Editor’s Note: We have tweaked our This Show Is Tonight series to reflect the ongoing phenomenon of live music livestreaming in the age of social distancing.
We’ve written at length of late about the rise of dark-pop across Massachusetts, and one of our larger musical disappointments of 2020, relatively speaking, was the cancellation of the inaugural Dark Spring Boston festival that was set to rise up from the underground at ONCE Ballroom back in April. Since then, Dark Spring has been curating a handful of online events to showcase these sounds, and the latest offering arrives tonight (September 24) with Dark Spring Boston’s Fall Feature: Unveiling the Northeast, via ONCE’s Virtual Venue.
Ferree says the lineup represents a “spectrum of some of the best current post-punk in New England,” and each of the bands complement each other without overlapping in sound, style, and substance.
“This bill practically selected itself,” Ferree tells Vanyaland earlier this week. “The virtual world makes it easy to assemble dream lineups and these five bands are each individually amazing. At a club, it would be difficult to put together a show with bands from three or four different states, so this was a good opportunity to get these great bands into one neat show.”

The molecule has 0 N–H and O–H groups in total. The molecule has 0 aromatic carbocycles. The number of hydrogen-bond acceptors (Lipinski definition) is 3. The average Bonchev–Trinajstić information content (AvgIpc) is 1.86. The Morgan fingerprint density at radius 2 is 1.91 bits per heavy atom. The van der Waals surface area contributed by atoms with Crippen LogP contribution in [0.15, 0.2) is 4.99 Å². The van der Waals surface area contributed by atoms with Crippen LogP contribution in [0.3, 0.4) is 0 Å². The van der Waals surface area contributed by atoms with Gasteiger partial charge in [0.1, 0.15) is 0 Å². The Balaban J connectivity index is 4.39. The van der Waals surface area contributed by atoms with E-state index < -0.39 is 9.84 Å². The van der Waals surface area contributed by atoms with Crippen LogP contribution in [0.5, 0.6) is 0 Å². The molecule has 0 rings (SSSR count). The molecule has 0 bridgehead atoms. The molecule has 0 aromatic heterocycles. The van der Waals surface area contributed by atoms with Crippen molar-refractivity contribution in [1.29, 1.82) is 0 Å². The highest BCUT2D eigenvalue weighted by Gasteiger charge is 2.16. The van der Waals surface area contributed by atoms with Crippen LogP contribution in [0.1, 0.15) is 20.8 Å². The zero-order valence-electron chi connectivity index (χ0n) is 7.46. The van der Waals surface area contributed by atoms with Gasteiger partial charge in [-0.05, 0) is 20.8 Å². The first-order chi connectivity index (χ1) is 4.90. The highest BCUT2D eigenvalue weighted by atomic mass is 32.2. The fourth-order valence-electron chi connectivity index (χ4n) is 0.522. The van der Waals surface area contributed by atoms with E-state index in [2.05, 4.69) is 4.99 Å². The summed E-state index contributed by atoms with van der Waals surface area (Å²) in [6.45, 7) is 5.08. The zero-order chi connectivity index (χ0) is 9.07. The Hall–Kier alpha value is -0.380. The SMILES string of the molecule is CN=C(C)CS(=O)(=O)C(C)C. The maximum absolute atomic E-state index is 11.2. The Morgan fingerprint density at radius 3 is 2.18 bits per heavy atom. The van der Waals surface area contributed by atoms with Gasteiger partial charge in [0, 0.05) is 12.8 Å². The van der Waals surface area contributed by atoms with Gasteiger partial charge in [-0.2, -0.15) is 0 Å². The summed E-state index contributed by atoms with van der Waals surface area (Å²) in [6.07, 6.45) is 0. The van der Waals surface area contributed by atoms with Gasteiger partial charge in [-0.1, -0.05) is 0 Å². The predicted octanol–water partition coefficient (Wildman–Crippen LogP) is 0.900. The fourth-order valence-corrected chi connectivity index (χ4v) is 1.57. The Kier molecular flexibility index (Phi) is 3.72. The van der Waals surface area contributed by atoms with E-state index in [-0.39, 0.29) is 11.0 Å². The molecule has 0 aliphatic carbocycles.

It also gives a chance to showcase the underground scene that’s been rising up lately, as homegrown bands and artists like Andre Obin, House of Harm, and Pilgrims of Yearning continue to reach more attentive audiences around the world.
“We’ve always had a great music scene in New England, but it feels like we’ve currently got a bunch of smaller factions joining into one cohesive, amazing community,” adds Ferree. “And there’s just so much good music being made. This is our fourth show on ONCE’s Virtual Venue and each one has become as much a social gathering as a concert with bands and fans and friends and strangers all chatting and checking out the music. We love in-person shows and can’t wait until we can gather in front of a stage, but I think the virtual shows have allowed us to think about gigs and performing and interacting in a new way. And this community really gets that and makes the most of it.”